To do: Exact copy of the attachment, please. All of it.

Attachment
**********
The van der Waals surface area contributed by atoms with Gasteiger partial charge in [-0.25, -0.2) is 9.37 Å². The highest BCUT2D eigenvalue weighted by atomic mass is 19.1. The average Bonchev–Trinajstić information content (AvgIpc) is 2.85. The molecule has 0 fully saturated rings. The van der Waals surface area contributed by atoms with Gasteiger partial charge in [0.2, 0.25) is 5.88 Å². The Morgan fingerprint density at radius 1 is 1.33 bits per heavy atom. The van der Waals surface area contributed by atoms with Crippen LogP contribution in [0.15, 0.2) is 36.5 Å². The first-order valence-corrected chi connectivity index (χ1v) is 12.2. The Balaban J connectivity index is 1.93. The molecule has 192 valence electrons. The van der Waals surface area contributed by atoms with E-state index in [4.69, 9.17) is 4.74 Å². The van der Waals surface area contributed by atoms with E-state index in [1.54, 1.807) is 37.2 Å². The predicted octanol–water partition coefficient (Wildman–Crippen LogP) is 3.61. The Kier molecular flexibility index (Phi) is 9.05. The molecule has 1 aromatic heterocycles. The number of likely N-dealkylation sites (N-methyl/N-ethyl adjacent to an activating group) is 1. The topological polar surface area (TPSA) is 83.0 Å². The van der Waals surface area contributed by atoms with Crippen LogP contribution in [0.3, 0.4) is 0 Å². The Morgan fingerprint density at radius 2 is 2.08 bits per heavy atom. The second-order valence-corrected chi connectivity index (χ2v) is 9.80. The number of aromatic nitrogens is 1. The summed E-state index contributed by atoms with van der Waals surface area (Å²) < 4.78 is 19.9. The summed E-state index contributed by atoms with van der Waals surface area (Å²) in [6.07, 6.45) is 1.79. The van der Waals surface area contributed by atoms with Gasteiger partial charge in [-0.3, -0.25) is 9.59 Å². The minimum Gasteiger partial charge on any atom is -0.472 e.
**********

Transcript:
The van der Waals surface area contributed by atoms with Gasteiger partial charge in [-0.25, -0.2) is 9.37 Å². The highest BCUT2D eigenvalue weighted by atomic mass is 19.1. The average Bonchev–Trinajstić information content (AvgIpc) is 2.85. The molecule has 0 fully saturated rings. The van der Waals surface area contributed by atoms with Gasteiger partial charge in [0.2, 0.25) is 5.88 Å². The Morgan fingerprint density at radius 1 is 1.33 bits per heavy atom. The van der Waals surface area contributed by atoms with Crippen LogP contribution in [0.15, 0.2) is 36.5 Å². The first-order valence-corrected chi connectivity index (χ1v) is 12.2. The Balaban J connectivity index is 1.93. The molecule has 192 valence electrons. The van der Waals surface area contributed by atoms with E-state index in [4.69, 9.17) is 4.74 Å². The van der Waals surface area contributed by atoms with E-state index in [1.54, 1.807) is 37.2 Å². The predicted octanol–water partition coefficient (Wildman–Crippen LogP) is 3.61. The Kier molecular flexibility index (Phi) is 9.05. The molecule has 1 aromatic heterocycles. The number of likely N-dealkylation sites (N-methyl/N-ethyl adjacent to an activating group) is 1. The topological polar surface area (TPSA) is 83.0 Å². The van der Waals surface area contributed by atoms with Crippen LogP contribution in [0.3, 0.4) is 0 Å². The Morgan fingerprint density at radius 2 is 2.08 bits per heavy atom. The second-order valence-corrected chi connectivity index (χ2v) is 9.80. The number of aromatic nitrogens is 1. The summed E-state index contributed by atoms with van der Waals surface area (Å²) < 4.78 is 19.9. The summed E-state index contributed by atoms with van der Waals surface area (Å²) in [6.07, 6.45) is 1.79. The van der Waals surface area contributed by atoms with Gasteiger partial charge in [-0.3, -0.25) is 9.59 Å². The minimum Gasteiger partial charge on any atom is -0.472 e.